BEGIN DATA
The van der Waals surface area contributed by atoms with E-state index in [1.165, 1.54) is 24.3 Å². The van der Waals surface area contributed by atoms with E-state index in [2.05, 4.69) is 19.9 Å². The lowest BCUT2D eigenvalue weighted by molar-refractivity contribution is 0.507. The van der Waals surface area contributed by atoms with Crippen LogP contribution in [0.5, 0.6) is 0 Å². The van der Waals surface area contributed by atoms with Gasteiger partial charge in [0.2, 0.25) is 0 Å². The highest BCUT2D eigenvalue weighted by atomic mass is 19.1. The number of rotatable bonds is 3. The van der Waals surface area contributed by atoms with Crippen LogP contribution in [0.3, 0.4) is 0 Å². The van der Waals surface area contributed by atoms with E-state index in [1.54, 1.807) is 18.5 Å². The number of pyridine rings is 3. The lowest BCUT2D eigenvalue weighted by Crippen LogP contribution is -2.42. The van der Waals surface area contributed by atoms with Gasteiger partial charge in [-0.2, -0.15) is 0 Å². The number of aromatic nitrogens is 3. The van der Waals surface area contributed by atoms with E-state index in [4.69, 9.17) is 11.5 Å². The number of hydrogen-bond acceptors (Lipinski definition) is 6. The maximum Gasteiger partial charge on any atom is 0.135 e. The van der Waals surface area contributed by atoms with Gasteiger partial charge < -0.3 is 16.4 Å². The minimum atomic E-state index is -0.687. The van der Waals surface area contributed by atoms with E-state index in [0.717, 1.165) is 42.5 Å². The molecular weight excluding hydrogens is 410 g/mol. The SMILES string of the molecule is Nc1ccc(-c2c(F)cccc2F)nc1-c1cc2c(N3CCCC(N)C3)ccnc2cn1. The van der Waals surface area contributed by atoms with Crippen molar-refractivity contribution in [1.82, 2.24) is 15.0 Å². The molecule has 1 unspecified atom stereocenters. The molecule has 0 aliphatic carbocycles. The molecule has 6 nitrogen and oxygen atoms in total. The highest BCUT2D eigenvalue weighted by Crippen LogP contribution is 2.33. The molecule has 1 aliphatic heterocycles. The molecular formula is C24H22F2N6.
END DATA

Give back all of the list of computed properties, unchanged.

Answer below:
The van der Waals surface area contributed by atoms with E-state index in [1.165, 1.54) is 24.3 Å². The van der Waals surface area contributed by atoms with E-state index in [2.05, 4.69) is 19.9 Å². The lowest BCUT2D eigenvalue weighted by molar-refractivity contribution is 0.507. The van der Waals surface area contributed by atoms with Crippen LogP contribution in [0.5, 0.6) is 0 Å². The van der Waals surface area contributed by atoms with Gasteiger partial charge in [0.2, 0.25) is 0 Å². The highest BCUT2D eigenvalue weighted by atomic mass is 19.1. The number of rotatable bonds is 3. The van der Waals surface area contributed by atoms with Crippen LogP contribution in [0.3, 0.4) is 0 Å². The van der Waals surface area contributed by atoms with E-state index in [1.54, 1.807) is 18.5 Å². The number of pyridine rings is 3. The lowest BCUT2D eigenvalue weighted by Crippen LogP contribution is -2.42. The van der Waals surface area contributed by atoms with Gasteiger partial charge in [-0.2, -0.15) is 0 Å². The number of aromatic nitrogens is 3. The van der Waals surface area contributed by atoms with E-state index in [4.69, 9.17) is 11.5 Å². The number of hydrogen-bond acceptors (Lipinski definition) is 6. The maximum Gasteiger partial charge on any atom is 0.135 e. The van der Waals surface area contributed by atoms with Gasteiger partial charge < -0.3 is 16.4 Å². The minimum atomic E-state index is -0.687. The van der Waals surface area contributed by atoms with E-state index in [0.717, 1.165) is 42.5 Å². The molecular weight excluding hydrogens is 410 g/mol. The SMILES string of the molecule is Nc1ccc(-c2c(F)cccc2F)nc1-c1cc2c(N3CCCC(N)C3)ccnc2cn1. The van der Waals surface area contributed by atoms with Crippen molar-refractivity contribution in [1.82, 2.24) is 15.0 Å². The molecule has 1 unspecified atom stereocenters. The molecule has 0 aliphatic carbocycles. The molecule has 6 nitrogen and oxygen atoms in total. The highest BCUT2D eigenvalue weighted by Crippen LogP contribution is 2.33. The molecule has 1 aliphatic heterocycles. The molecular formula is C24H22F2N6.